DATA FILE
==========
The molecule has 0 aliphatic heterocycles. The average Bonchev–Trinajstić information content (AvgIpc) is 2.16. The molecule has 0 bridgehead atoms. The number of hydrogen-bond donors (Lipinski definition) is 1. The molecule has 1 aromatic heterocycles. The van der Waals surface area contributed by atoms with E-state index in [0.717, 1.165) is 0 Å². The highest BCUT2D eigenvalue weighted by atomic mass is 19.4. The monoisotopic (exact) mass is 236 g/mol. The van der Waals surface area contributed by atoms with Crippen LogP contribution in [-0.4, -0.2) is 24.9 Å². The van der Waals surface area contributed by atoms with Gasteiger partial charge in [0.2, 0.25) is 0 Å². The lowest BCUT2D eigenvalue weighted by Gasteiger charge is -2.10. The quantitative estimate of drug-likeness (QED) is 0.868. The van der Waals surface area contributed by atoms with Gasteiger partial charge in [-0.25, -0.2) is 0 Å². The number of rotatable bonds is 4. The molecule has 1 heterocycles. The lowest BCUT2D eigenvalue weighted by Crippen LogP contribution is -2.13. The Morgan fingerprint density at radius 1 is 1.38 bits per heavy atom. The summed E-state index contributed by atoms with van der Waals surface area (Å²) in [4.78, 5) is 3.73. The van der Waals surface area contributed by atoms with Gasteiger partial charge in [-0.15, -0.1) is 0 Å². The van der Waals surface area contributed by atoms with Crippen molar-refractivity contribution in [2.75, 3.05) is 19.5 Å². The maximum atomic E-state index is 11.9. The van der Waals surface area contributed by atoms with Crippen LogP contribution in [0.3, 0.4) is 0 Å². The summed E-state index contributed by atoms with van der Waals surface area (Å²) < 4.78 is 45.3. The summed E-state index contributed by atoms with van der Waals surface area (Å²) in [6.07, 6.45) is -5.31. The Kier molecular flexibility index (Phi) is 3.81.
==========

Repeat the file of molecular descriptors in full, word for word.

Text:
The molecule has 0 aliphatic heterocycles. The average Bonchev–Trinajstić information content (AvgIpc) is 2.16. The molecule has 0 bridgehead atoms. The number of hydrogen-bond donors (Lipinski definition) is 1. The molecule has 1 aromatic heterocycles. The van der Waals surface area contributed by atoms with E-state index in [0.717, 1.165) is 0 Å². The highest BCUT2D eigenvalue weighted by atomic mass is 19.4. The monoisotopic (exact) mass is 236 g/mol. The van der Waals surface area contributed by atoms with Crippen LogP contribution in [-0.4, -0.2) is 24.9 Å². The van der Waals surface area contributed by atoms with Gasteiger partial charge in [0.2, 0.25) is 0 Å². The lowest BCUT2D eigenvalue weighted by Gasteiger charge is -2.10. The quantitative estimate of drug-likeness (QED) is 0.868. The van der Waals surface area contributed by atoms with Gasteiger partial charge in [-0.25, -0.2) is 0 Å². The number of rotatable bonds is 4. The molecule has 1 heterocycles. The lowest BCUT2D eigenvalue weighted by Crippen LogP contribution is -2.13. The Morgan fingerprint density at radius 1 is 1.38 bits per heavy atom. The summed E-state index contributed by atoms with van der Waals surface area (Å²) in [4.78, 5) is 3.73. The van der Waals surface area contributed by atoms with Gasteiger partial charge in [-0.15, -0.1) is 0 Å². The van der Waals surface area contributed by atoms with Crippen molar-refractivity contribution in [2.75, 3.05) is 19.5 Å². The maximum atomic E-state index is 11.9. The van der Waals surface area contributed by atoms with Crippen LogP contribution in [0.3, 0.4) is 0 Å². The summed E-state index contributed by atoms with van der Waals surface area (Å²) < 4.78 is 45.3. The summed E-state index contributed by atoms with van der Waals surface area (Å²) in [6.07, 6.45) is -5.31. The Kier molecular flexibility index (Phi) is 3.81.